The back and inside of the wrapper features a profile of a notable trekker. This one features a man named Are Løset, but other bars may feature someone different. The blurb in the red box reads, "Are has worked hard for many years to get youth to the mountains through Trondheim Tourist Association," with more information (including a map of one of Are's favorite routes) on the inside wrapper. The red T-symbol is the logo for the Norwegian Trekking Association. "Takk for turen," means, "Thank you for the trip," a common way to thank your trekking buddies for their company after completing a trip. It can be used for anything though, not just trekking.
This commercial made for Kvikk Lunsj's 70th anniversary celebrates the glory of the outdoors. Build a bridge. Drink fresh water out of a stream. Take a hike in the woods. And do it all while eating Kvikk Lunsj. Even Norwegian dogs know the significance of Kvikk Lunsj. And you can't go skiing without Kvikk Lunsj, as illustrated in these print ads from the 1930s to 1990s.
Not being Norwegian, I can't give personal insight into Kvikk Lunsj's symbolism, but here's a sweet description (pun not intended) from Gerd Aarnes, a Norwegian in America:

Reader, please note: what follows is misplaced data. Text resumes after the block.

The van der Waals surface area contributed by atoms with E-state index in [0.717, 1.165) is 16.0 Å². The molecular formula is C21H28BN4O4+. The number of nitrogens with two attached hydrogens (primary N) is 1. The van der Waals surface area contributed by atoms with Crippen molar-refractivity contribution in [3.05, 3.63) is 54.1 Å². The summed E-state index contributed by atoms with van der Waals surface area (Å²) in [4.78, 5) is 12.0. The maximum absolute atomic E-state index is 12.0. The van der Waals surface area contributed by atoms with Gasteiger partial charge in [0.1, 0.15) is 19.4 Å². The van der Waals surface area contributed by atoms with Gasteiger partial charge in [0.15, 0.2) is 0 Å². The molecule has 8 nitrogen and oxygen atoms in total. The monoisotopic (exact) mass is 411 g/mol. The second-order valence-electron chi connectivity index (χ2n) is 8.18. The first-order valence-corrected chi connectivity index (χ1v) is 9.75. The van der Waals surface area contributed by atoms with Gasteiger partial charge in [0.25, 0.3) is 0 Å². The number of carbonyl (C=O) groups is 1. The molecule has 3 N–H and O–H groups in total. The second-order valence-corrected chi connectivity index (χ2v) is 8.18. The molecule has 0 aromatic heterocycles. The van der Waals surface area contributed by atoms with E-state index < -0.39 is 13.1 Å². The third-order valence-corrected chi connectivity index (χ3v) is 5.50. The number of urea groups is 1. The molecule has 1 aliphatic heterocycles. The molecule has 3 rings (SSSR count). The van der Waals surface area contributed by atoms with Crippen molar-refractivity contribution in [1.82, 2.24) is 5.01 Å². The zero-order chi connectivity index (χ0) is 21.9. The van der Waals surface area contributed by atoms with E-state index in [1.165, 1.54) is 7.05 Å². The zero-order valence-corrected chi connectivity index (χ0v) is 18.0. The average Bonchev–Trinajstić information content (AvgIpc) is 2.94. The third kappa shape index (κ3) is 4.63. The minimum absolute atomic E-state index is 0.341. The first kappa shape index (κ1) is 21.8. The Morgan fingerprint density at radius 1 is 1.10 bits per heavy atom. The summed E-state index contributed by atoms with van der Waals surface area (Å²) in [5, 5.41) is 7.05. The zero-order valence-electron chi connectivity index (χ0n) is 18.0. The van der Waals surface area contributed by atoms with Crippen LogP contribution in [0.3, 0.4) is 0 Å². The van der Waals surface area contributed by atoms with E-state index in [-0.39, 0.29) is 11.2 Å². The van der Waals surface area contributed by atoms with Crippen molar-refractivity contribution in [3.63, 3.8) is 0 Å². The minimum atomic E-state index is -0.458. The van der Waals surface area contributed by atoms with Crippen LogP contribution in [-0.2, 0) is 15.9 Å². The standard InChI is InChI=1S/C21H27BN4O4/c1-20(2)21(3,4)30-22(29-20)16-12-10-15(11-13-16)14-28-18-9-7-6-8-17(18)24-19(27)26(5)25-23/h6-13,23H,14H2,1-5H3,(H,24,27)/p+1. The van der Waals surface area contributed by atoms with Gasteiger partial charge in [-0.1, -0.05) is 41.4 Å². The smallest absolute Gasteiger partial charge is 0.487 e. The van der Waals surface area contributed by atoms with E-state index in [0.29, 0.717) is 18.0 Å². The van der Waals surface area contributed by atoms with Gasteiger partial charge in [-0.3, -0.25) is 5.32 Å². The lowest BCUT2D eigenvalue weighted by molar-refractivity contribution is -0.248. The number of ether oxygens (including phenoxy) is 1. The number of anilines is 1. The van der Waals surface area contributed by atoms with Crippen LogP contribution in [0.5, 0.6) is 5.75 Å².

You are so much more than a chocolate bar to me. You are everything I like about Norway: hiking with my family, reaching the goal and take a break, simplicity and purity.
Taste Test: Kvikk Lunsj vs. Kit Kat
Like a Kit Kat, Kvikk Lunsj consists of four conjoined planks of milk chocolate-covered triple-stacked wafers. Kvikk Lunsj was released by Freia in 1937, two years after Rowntree's of England launched Kit Kat. As Nestlé bought Rowntee in 1988, today Kit Kats are produced by Nestlé worldwide, except in the US where they're made by Hershey under license from Nestlé. Kvikk Lunsj is produced by Kraft Foods, who bought Freia in 1993.